Strip club dancers have their say on licensing plans

Performers who work in Edinburgh's four lap dancing bars spoke at a closed evidence session at the council.

Dancers who work in Edinburgh’s strip clubs have been giving evidence to the city council as it prepares to bring in new licensing rules.

Last year, the local authority became the first in Scotland to agree to use discretionary powers to impose tighter regulations – which could include setting a limit on the volume of sexual entertainment venues (SEVs).

Performers who work in the city’s four lap-dancing bars were invited to speak at a closed evidence session earlier this week.

Louise, who has worked as a dancer in Edinburgh’s bars for more than five years, was among them.

She told STV News it was “unprecedented” that the council was offering to hear their views.

“We don’t want a cap to be set on the number of licenses,” she said. “We do however think that there could be oversight on exploitative practices from club owners and managers.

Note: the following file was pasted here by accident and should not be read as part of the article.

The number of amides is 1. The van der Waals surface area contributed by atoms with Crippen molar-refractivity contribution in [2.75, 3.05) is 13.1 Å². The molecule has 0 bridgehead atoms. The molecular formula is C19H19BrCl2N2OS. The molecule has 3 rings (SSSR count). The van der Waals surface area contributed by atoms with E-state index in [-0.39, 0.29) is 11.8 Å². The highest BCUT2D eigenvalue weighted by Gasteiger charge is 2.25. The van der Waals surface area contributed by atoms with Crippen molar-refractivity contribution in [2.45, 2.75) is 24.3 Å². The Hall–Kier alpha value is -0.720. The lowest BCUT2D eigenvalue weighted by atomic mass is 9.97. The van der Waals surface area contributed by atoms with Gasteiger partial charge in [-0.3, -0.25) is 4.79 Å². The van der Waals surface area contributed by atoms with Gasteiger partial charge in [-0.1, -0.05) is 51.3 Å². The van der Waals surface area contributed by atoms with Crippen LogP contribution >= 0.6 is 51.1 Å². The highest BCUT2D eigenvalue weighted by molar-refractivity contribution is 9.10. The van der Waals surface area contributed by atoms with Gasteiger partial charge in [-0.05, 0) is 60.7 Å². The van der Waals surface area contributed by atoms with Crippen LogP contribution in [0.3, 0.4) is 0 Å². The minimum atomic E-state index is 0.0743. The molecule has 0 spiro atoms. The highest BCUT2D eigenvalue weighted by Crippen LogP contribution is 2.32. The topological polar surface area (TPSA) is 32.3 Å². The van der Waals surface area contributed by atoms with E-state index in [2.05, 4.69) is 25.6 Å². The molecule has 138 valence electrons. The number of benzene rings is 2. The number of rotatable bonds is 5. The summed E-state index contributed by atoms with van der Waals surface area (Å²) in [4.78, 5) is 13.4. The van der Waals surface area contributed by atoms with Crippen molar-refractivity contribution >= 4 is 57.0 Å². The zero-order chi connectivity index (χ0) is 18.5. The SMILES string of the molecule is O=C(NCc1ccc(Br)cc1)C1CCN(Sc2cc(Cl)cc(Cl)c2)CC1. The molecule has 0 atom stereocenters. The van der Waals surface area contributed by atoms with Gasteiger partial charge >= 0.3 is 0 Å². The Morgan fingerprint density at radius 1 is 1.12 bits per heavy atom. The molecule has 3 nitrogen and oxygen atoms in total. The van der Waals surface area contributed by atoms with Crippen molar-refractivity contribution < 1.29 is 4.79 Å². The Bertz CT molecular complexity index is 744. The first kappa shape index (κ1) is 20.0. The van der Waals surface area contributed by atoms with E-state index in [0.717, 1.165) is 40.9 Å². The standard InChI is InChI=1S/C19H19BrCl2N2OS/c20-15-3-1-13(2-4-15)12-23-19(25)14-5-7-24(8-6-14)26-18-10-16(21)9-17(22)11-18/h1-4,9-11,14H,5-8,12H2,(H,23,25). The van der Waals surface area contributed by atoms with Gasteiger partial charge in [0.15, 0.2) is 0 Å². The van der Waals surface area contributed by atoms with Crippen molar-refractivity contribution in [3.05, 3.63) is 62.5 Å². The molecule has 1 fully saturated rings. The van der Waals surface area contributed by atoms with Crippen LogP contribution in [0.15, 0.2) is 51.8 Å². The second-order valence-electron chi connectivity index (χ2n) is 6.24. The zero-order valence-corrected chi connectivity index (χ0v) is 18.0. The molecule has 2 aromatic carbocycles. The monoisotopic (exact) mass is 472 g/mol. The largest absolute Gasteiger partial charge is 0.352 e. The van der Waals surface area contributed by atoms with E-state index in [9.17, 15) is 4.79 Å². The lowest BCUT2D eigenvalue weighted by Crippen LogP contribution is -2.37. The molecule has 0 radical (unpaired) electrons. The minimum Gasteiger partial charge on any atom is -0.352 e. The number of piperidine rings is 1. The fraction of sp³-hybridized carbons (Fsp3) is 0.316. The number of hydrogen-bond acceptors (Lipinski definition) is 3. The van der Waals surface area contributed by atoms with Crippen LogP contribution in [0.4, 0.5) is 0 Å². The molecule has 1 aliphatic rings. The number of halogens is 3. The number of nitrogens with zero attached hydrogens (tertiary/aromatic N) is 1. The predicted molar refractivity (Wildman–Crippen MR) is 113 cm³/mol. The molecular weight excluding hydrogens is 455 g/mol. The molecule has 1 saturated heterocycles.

Industry: Louise believes new rules could help strengthen the union movement.

“A lot of people don’t realise that we have to pay to be at work – these fees are arbitrarily set by owners, and they can be changed at a moment’s notice. So that’s something that the council could set a limit on.”

Louise also believes that new rules could help strengthen the union movement among women in the industry.

She hopes speaking frankly about the job will help to challenge misconceptions.

She added: “It’s the way that we pay our rent, look after our families, pay for university, help start businesses… this is just work for us – there shouldn’t be a moral judgement placed upon us.”

There were around 800 responses to a public consultation on the issue; the vast majority of comments were submitted by local residents.

Around two-thirds (65%) supported the idea of a new licensing policy.

Councillors say they believe the move will encourage more robust health and safety policies, and protect workers against human trafficking.

Louise, who is part of the United Sex Workers union, said: “It’s a common myth about our industry, that there’s a lot of trafficking involved.

“In fact, I’ve danced for nine years now, and I’ve never worked in any club where I think there are victims of trafficking.”

A council spokeswoman said: “The evidence heard will be considered and included in a report to be presented to the Regulatory Committee later this year.

“A final decision will then be taken on how we propose to license these venues.”

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